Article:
The prime minister functions as the acting head of Ethiopia’s government, so the role of president is largely ceremonial and holds symbolic value.

Zewde is using her platform to promote peace, advance gender equality, and to build a “society that rejects the oppression of women.”

In recent years, Ethiopia has made strides toward gender equality, and, under Zewde, introduced a cabinet that is 50% female.

Read More: Ethiopia Elects Its First Female President Ever

8. Rashida Tlaib and 9. Ilhan Omar

Rashida Tlaib-Michigan-Muslim-Congresswoman.jpgRashida Tlaib is photographed outside the Michigan Capitol Thursday, Nov. 6, 2008, in Lansing, Mich. Elected to the 12th District of the Michigan state House, Tlaib becomes the first Muslim woman ever to serve in the Michigan legislature.
Image: Al Goldis/AP

Rashida Tlaib and Ilhan Ombar became the first Muslim women elected to Congress in the United States.

Tlaib, whose parents are Palestinian immigrants, will represent Michigan’s 13th congressional district and Omar will represent Minnesota’s 5th congressional district. Omar immigrated from Somalia as a refugee at age 12 and is now the first Somali-American member of Congress.

Read More: These 2 Politicians Just Became the First Muslim Women Elected to Congress

Both candidates support creating universal health care, establishing a $15 federal minimum wage, and providing assistance to student debtors. They also both advocate for accepting more refugees, ending the private prison industry, and ending mass incarceration.

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Their election is not only helping to push back on gender stereotypes, but religious ones as well. Anti-Muslim hate crimes have been on the rise in the US, with 2018 featuring the third-highest reported number of attacks on Muslims ever recorded, trailing a surge in 2016 and another in 2001 after the 9/11 attacks, according to BuzzFeed News

“I stand here before you tonight as your congresswoman-elect with many firsts behind my name,” Omar said in her victory speech. “The first woman of color to represent our state in Congress, the first woman to wear a hijab, the first refugee ever elected to Congress, and one of the first Muslim women elected to Congress.”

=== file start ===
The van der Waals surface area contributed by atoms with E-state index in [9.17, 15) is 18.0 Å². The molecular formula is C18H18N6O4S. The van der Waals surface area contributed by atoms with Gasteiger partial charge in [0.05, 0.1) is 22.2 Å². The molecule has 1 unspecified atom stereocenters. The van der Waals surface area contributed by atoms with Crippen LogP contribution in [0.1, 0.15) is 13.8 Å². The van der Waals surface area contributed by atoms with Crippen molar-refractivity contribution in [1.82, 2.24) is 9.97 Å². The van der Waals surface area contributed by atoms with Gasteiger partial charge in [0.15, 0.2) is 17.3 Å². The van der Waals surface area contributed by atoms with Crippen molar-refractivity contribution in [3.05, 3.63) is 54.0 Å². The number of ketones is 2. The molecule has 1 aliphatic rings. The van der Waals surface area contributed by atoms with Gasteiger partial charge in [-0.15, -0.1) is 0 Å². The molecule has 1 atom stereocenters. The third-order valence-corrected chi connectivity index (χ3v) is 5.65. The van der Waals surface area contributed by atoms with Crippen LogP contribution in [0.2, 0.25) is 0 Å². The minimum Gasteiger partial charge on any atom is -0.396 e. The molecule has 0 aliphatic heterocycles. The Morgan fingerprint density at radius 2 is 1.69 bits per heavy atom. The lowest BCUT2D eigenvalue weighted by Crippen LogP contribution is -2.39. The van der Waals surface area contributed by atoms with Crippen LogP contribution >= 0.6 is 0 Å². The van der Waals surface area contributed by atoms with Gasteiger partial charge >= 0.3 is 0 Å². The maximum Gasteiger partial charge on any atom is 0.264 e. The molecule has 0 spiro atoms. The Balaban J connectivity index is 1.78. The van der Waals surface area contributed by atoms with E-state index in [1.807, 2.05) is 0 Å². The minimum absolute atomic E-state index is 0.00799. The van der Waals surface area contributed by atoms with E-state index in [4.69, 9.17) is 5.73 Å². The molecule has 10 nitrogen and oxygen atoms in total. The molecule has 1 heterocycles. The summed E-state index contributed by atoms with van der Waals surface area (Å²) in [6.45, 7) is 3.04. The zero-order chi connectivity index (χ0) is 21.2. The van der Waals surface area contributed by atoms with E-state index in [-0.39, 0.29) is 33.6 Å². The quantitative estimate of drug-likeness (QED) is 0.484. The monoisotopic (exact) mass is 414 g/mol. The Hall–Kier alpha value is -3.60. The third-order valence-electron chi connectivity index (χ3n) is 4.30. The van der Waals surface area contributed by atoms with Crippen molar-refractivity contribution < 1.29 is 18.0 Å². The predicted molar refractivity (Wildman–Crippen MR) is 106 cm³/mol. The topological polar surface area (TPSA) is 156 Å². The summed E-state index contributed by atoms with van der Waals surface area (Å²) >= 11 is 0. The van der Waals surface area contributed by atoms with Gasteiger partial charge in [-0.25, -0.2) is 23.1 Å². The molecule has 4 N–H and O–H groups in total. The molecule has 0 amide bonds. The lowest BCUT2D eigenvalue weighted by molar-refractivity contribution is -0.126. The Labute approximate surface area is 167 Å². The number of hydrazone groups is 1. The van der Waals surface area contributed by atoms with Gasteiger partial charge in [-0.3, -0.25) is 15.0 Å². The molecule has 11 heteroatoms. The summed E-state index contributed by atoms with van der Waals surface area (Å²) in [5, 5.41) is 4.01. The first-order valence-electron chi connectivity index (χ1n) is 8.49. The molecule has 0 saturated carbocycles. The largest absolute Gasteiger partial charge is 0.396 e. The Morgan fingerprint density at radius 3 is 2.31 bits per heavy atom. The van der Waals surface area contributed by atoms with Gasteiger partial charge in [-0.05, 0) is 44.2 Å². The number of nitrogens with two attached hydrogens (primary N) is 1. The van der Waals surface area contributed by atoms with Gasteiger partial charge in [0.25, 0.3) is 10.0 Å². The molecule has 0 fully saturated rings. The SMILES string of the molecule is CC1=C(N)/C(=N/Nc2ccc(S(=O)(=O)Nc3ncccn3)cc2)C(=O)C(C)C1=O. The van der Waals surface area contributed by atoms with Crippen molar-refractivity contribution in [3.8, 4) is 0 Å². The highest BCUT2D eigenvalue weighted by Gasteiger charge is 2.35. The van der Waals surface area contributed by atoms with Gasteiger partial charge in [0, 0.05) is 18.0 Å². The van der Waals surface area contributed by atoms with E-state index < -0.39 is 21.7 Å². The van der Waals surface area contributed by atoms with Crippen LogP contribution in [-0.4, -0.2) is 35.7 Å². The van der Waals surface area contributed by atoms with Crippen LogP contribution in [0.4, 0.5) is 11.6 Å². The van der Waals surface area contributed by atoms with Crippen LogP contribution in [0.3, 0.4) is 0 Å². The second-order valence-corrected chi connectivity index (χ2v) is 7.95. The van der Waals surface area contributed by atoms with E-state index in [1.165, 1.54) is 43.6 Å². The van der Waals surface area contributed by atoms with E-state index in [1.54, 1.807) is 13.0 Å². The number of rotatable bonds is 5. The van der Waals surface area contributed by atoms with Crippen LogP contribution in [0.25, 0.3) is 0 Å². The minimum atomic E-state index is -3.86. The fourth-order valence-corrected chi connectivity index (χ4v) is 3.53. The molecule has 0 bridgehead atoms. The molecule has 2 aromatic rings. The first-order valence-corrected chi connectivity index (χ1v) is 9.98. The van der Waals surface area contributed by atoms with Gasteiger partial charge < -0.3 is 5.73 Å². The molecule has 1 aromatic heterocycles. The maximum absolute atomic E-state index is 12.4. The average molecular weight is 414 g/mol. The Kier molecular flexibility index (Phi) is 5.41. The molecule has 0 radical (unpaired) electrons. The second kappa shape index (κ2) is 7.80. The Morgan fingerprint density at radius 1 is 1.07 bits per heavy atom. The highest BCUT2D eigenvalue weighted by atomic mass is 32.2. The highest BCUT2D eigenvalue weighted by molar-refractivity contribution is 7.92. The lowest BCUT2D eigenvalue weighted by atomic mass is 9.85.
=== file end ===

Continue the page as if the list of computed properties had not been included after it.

10. Alexandria Ocasio-Cortez

Alexandria-Ocasio-Cortez-New-York-Social.jpgThis 2018 photo provided by Alexandria Ocasio-Cortez Campaign shows candidate Alexandria Ocasio-Cortez in New York.
Image: Alexandria Ocasio-Cortez Campaign/AP

The 29-year-old Bronx Native became the youngest woman ever elected to Congress this year. She’s also the first woman of color to represent the 14th district this year — a major step for political representation for women but also for communities of color, who make up a large portion of the 14th district’s population.

“Women like me aren’t supposed to run for office,” Alexandria Ocasio-Cortez said in a campaign video. 

Ocasio-Cortez unseated Joseph Crowley, who hasn’t been challenged in 14 years and is twice her age. Ocasio-Cortez has never held public office before.

Ocasio-Cortez advocates for universal health care and guaranteed federal jobs. She supports the Common Sense Housing Investment Act, which views housing as a human right. She is a proponent of sustainable energy, and wants the United States to switch to a carbon-free, renewable energy system by 2035.

“I knew that it was long odds, and I knew that it was uphill, but I always knew it was possible,” said Ocasio-Cortez. “I’m an organizer in this community, and I knew living here and being here and seeing and organizing with families here, that it was possible.”


Demand Equity

10 Trailblazing Women Who Changed The World In 2018

By Jerica Deck